School refusal and special needs

School, or education, is necessary. We must prepare our children for the world. Even if our kids will never succeed without assistance, we do them a disservice if we do not teach them anything. Their worlds are brighter with learning. However, many of our kids struggle with traditional learning environments. Even when we adjust their schooling procedures, they still may attempt to avoid schooling.

Kids, whether with special needs or not, are notorious for refusing to do what their parents want. However, this intensifies with our kids. All my kids went through a period of school refusal. Being at home with them always meant I was able to address their struggles quickly. With Rory, I explained the why and discussed her issues. We worked together toward a solution. When she still chose to argue, I let her know we could play after she had done her responsibilities. Her attempts to refuse school lasted a week at best. She very quickly acquiesced to doing as I asked. She's always been logical and compliant when needed. Her maturity helps her in this area.

Will, my lovely second born. He has always been more stubborn than Rory. He has been set in his ways since birth. I could not convince him with logic. He always did what he was going to do when he was going to do it. Not a moment sooner. At 11, he offers to try new foods. At 5, no amount of bribery would entice him. He wasn't going to eat a new food no matters what we did or said. At 6, nothing I attempted was going to convince him to do his school work. I tried every trick in the book. I did what I did with Rory--no play until school is finished. I tried having him help plan what and when he would do different subject. Giving him some control helped sometimes. He still just wanted to choose his activities. I had to out-stubborn him. I feel like a horrible mother for suggesting that we ought to simply out-stubborn our children, but sometimes, that is the only way. I maintained that he would choose which subjects, and even which topics we would do for each subject. But, he was not allowed any leisure activity until his schoolwork was completed.

For a six-year-old, this might seem harsh and overbearing. My goal was not his six-year-old self, though. My goal was his 11-year-old self. And his 20-year-old self. My goals are long-term. I knew that by teaching Will that responsibilities come first, I would help him with his future life. Because of battles I had fought with him earlier in life, I knew that if I held on long enough, helping through his big feelings, we would come out victorious. I say we because Will wins too when he conquers these big feelings and moves past them. Why he refused school in an environment set up for him with his safe space as a teacher helping in his brain's way, I don't know. I do know once he accepted school he began accomplishing it quickly. The bits he continued to struggle with, I accommodated more. He has dysgraphia, so I allowed dictation. I sat with him for math. I talked with him about his reading. We conversed about social studies. Science is no problem. He will do science all day. If it is dinosaurs!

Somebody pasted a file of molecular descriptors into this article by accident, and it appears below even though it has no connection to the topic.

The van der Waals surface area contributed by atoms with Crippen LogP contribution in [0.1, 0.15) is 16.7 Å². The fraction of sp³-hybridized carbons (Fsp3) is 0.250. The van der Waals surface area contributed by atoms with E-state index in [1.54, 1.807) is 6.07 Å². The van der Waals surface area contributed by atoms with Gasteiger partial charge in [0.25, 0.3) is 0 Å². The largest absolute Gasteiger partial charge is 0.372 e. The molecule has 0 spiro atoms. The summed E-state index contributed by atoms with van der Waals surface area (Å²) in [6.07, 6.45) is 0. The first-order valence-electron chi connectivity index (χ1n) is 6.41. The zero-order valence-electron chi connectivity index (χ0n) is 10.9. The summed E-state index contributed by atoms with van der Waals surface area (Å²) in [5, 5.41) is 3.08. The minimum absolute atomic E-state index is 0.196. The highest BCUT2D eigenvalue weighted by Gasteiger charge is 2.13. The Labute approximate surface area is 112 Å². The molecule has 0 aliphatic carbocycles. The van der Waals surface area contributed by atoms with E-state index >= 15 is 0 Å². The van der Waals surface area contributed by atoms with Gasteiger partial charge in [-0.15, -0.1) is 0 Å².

After we established a school routine and eliminated the major refusals, I relaxed a lot on expectations. I am now flexible with each kid and their expectations. When I notice someone is having a difficult day, I give them the day off school. When someone is really doing well with school, we might do more. I cancel school entirely on beautiful days.

Yesterday, I suggested a Mom take some time off school entirely with her son who is struggling deeply. He has negative associations with school in general. They have worsened in the last year. In this special situation, taking several weeks or months off is beneficial. We need to reset and rediscover the joy of learning. Learning shouldn't be a dreaded chore, but an adventure. There will always be aspects we don't love (math for me!), but the whole process shouldn't be abhored. When it is, we need to step back and reassess. Are we doing more damage by continuing to force this learning? Do we need to take time out and readjust all the procedures? Is a different environment a better option?

I am available for coaching sessions to help you determine whether you need this time of reset, and how to do so without losing learning. Don't do it alone. Reach out and let's conquer refusal together!

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